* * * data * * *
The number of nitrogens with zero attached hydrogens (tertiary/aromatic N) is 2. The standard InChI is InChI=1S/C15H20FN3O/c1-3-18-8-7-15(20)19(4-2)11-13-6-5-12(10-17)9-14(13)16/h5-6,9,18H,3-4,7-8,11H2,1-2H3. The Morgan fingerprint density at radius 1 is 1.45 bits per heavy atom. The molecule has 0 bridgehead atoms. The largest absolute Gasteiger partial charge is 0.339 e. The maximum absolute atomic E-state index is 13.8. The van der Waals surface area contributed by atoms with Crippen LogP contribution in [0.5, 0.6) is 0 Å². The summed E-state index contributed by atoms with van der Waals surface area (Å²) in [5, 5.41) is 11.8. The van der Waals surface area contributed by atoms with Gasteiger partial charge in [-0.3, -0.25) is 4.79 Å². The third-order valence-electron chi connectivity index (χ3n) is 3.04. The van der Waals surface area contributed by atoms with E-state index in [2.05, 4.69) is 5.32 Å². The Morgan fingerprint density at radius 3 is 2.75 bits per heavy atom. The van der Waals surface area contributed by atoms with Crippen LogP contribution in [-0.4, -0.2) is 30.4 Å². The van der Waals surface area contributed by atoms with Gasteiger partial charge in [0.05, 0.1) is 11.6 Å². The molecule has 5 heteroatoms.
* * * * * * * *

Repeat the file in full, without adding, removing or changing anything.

The number of nitrogens with zero attached hydrogens (tertiary/aromatic N) is 2. The standard InChI is InChI=1S/C15H20FN3O/c1-3-18-8-7-15(20)19(4-2)11-13-6-5-12(10-17)9-14(13)16/h5-6,9,18H,3-4,7-8,11H2,1-2H3. The Morgan fingerprint density at radius 1 is 1.45 bits per heavy atom. The molecule has 0 bridgehead atoms. The largest absolute Gasteiger partial charge is 0.339 e. The maximum absolute atomic E-state index is 13.8. The van der Waals surface area contributed by atoms with Crippen LogP contribution in [0.5, 0.6) is 0 Å². The summed E-state index contributed by atoms with van der Waals surface area (Å²) in [5, 5.41) is 11.8. The van der Waals surface area contributed by atoms with Gasteiger partial charge in [-0.3, -0.25) is 4.79 Å². The third-order valence-electron chi connectivity index (χ3n) is 3.04. The van der Waals surface area contributed by atoms with E-state index in [2.05, 4.69) is 5.32 Å². The Morgan fingerprint density at radius 3 is 2.75 bits per heavy atom. The van der Waals surface area contributed by atoms with Crippen LogP contribution in [-0.4, -0.2) is 30.4 Å². The van der Waals surface area contributed by atoms with Gasteiger partial charge in [0.05, 0.1) is 11.6 Å². The molecule has 5 heteroatoms.